Transcendent Values Must Lead the Way
Are organizations ethical? How can we know? One way is to ask key questions such as:
- What are the values that inform ethical behavior?
- What is necessary to ethically evaluate whether and how their actions affect stakeholders?
- Does the organization have an ethical culture in place?
- Is top management engaged in setting an ethical tone at the top?
- How are those who deviate from ethical standards treated?
- Do organizations follow relevant laws and regulations in place (compliance function)?
- What is the role of the chief compliance officer (CCO) in ensuring ethical values are followed?
Organizations, like people, must know right from wrong; good from bad and act accordingly. Employees, middle managers and senior management must take their cue from the ethics code or credo and walk-the-talk of ethics.
Values-Based Decision Making
One problem with organizations today is the values defined in their code of conduct or credo are not the ones practiced. The values might include fair treatment of others, the avoidance of conflicts of interest, being responsible and accountable for actions, and so on. These are worthwhile values but, in practice, the organization might pursue its own interests without regard to the effects on stakeholders. They might play favorites in the performance evaluation system, overlook allegations of sexual harassment, and engage in other unfair treatment. In other words, some organizations treat ethical behavior as a suggestion, not something to necessarily follow in practice.
The Case of Johnson & Johnson
Another problem that has been with us for many years is companies that sell unsafe products. A recent example is Johnson & Johnson. Last week a jury in Alameda, California awarded Patricia Schmitz $12 million in damages based on her claim that J&J’s baby powder and Shower to Shower products contained asbestos that caused her mesothelioma. It was determined that the company knew about the asbestos and the jury found it guilty of negligence.
That’s just the beginning for J&J. The company also lost several major lawsuits over allegations that asbestos in its talcum powder contributes to ovarian cancer. For example, in a 2018 lawsuit, a St. Louis jury awarded almost $4.7 billion in total damages to 22 women and their families. Dozens of additional lawsuits are outstanding.
How can this happen at a company that used to be admired for its ethics? For years, business schools used the J&J “Credo” to teach business ethics. Here’s an excerpt from J&J’s Credo:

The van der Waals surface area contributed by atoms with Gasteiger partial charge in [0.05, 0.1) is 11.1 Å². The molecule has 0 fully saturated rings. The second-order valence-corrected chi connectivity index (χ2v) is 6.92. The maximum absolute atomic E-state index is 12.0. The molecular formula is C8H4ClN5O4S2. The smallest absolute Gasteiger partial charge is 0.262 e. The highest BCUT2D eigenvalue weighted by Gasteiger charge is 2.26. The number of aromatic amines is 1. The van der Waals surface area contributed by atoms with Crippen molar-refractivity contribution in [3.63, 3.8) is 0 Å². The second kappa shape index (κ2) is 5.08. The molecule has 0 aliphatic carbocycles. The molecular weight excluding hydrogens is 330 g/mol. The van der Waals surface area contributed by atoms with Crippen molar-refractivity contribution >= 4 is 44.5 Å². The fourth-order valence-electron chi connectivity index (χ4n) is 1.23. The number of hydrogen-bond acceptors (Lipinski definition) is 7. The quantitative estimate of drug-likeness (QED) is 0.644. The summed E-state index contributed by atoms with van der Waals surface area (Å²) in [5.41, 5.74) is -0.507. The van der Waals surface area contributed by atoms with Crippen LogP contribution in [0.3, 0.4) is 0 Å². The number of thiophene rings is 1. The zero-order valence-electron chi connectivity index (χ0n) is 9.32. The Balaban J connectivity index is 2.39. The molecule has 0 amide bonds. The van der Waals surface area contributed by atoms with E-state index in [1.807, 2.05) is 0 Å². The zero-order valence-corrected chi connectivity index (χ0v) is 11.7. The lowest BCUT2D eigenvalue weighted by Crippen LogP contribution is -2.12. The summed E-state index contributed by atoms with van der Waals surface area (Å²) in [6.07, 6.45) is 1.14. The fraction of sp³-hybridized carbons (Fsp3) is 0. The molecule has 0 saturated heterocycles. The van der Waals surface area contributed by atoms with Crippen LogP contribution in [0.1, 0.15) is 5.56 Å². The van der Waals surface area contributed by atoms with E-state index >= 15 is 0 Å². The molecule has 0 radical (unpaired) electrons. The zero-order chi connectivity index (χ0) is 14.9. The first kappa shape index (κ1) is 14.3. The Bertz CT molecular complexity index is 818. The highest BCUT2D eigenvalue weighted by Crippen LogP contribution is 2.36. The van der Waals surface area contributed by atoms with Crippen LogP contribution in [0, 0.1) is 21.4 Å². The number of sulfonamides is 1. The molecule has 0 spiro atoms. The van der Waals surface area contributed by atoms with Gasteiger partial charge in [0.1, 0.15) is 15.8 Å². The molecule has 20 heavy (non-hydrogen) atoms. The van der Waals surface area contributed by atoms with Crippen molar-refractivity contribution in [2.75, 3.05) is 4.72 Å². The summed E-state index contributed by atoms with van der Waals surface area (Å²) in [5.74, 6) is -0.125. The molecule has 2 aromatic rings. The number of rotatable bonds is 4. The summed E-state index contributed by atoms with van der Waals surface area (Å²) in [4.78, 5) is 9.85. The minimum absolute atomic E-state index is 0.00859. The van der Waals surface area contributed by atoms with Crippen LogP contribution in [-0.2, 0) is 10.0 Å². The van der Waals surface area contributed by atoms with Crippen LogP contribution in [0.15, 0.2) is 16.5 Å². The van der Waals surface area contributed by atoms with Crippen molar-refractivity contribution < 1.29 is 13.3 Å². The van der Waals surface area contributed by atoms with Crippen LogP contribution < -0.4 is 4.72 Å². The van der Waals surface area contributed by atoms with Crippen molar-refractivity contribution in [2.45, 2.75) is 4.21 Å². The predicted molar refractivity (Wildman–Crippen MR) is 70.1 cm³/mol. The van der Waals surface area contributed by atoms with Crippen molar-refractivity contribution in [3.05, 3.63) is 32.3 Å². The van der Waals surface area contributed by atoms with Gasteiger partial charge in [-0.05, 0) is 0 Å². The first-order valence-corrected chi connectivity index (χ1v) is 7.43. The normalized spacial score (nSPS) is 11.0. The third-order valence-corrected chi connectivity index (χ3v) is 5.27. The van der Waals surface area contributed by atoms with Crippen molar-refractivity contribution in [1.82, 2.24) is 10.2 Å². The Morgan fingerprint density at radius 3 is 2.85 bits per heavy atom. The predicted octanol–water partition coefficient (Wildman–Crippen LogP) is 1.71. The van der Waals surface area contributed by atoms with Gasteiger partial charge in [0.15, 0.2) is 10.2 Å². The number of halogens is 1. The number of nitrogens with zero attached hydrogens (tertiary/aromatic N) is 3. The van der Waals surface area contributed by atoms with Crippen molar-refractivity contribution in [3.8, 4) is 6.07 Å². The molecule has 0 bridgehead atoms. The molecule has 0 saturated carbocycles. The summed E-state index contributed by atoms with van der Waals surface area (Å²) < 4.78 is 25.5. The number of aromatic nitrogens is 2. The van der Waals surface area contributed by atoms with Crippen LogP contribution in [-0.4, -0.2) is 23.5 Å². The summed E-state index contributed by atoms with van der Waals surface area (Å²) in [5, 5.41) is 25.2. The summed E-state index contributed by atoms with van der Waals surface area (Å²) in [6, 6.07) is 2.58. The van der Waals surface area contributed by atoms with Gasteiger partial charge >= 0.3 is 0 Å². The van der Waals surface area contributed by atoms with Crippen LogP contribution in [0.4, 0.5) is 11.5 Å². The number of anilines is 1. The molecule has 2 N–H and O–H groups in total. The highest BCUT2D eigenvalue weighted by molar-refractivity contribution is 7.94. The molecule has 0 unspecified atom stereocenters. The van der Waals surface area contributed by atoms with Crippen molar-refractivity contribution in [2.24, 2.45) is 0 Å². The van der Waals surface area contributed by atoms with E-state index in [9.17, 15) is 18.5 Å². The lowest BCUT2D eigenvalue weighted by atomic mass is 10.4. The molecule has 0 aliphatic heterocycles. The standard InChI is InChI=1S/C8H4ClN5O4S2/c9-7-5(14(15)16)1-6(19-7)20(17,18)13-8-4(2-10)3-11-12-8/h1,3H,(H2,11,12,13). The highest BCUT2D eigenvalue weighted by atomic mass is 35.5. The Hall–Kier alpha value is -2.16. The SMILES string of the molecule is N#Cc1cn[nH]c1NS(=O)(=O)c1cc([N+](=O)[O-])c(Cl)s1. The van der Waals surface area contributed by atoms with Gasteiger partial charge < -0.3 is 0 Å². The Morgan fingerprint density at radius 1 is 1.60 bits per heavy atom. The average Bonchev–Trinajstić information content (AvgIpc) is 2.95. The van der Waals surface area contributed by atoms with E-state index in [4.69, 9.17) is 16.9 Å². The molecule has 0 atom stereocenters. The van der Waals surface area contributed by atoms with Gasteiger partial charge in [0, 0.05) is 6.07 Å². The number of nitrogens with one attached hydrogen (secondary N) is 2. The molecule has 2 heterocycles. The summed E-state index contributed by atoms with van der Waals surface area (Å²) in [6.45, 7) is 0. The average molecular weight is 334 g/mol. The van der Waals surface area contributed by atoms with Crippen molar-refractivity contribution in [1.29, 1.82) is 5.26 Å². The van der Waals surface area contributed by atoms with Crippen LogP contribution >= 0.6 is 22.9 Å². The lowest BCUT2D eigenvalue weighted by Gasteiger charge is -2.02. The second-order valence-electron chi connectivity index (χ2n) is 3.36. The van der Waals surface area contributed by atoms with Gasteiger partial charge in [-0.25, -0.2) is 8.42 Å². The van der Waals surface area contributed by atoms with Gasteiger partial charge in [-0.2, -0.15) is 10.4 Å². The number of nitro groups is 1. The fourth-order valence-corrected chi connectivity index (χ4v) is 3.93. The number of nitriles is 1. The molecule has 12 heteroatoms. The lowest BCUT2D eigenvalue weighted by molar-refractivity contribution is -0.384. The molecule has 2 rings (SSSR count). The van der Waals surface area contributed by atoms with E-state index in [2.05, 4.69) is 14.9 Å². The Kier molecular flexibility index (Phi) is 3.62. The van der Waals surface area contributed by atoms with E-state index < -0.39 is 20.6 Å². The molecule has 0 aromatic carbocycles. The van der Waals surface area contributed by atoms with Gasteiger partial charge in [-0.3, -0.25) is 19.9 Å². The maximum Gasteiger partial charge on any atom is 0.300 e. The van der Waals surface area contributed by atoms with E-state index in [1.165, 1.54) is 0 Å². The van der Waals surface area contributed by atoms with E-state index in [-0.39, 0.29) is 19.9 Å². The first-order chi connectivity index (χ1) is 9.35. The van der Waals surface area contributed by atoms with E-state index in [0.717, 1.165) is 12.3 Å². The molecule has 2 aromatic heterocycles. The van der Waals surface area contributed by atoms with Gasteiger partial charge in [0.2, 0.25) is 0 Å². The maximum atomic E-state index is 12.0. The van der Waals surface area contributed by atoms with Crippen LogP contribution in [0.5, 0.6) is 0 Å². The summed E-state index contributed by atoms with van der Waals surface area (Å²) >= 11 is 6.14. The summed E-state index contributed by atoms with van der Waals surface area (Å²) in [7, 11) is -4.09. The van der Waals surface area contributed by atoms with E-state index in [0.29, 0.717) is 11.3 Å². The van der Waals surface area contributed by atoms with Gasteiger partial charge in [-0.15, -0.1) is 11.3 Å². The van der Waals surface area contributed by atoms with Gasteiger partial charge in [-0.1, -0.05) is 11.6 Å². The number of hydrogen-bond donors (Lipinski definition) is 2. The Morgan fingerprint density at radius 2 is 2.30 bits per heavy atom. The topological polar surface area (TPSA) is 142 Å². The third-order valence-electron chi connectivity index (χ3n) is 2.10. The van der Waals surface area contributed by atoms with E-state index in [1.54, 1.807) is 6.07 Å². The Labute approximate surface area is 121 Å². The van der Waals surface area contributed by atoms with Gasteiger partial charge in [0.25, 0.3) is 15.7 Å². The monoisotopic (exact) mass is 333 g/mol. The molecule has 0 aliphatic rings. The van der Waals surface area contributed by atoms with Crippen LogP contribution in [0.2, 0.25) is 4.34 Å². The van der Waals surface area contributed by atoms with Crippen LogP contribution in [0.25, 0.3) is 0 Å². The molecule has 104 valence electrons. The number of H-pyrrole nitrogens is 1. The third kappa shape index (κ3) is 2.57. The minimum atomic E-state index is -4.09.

“We believe our first responsibility is to the patients, doctors and nurses, to mothers and fathers and all others who use our products and services. In meeting their needs everything we do must be of high quality. We must constantly strive to provide value, reduce our costs and maintain reasonable prices.”
All this sounds good on paper but J&J did not follow up with actionable, ethical decision-making. Why? The culture has changed over the years to emphasize profits over the public good.
What’s needed to reverse course and enhance ethical values is to start with a commitment to self-transcendent values, not the self-enhancing values that often drive decisions (i.e., pursuit of profits at all costs). The self-transcendent values go beyond self-interest to consider how actions affect employees, customers and clients. They include the following:
Benevolence. Enhancing and preserving the well-being of other people.
Universalism. Protecting and enhancing the rights of all people.
Truthfulness. Being honest and reliable in word and deed.
Fair treatment. Avoid favoring one employee/group of employees over another unless ample reason exists to do so. Commit to a culture of equity, diversity and inclusion.
Kindness and compassion. Listen to the needs of stakeholders; be considerate of employees and understand their needs and concerns; give back to communities.
Trustworthy. Only sell products and provide services that meet the needs of customers; be accountable for decisions.
According to the Society for Human Resource Management, strong ethics builds trust and trust is the key to improving employee engagement and commitment. A positive culture enriches the experience of a firm and a negative one diminishes it. Organizations with positive, virtuous ethical cultures enjoy bottom-line and top-line benefits, including:
- Higher employee job satisfaction.
- Increased legal compliance and rule-following.
- Increased organizational commitment.
- Increased cooperation.
- Increased management success.
- Increased attraction of high potential talent.
- Lower health care costs.
- Lower legal risk.
An ethical culture can go a long way to keep in check unethical behaviors and illegal activities. What’s most important is that the culture should be built on a foundation of integrity. Employees must feel that when they report wrongdoing to upper management their concerns will be listened to and addressed, and they will not be retaliated for raising issues of concern.
Both ethics and compliance are integral parts of the culture of an organization. However, what many organizations fail to see, or to internalize into their DNA, is that ethics requires a long-term commitment to do the right thing, not making decisions based on short-term gain or profit.
Some organizations emphasize compliance not ethical behavior. But, ethics requires going beyond mere compliance with the rules. The rules can't always tell us what's right and what's wrong.
All-too-often compliance is treated like a checkbox of what must be done to not run afoul of the laws instead of an ethics-based approach to decision-making. This makes ethics all-too-often an after-thought instead of the foundation of decision-making.
Integrity and ethical culture go hand-in-hand. There needs to be a commitment by all members of an organization to do what is right not because of any payoff but, instead, because it's precisely the right thing to do.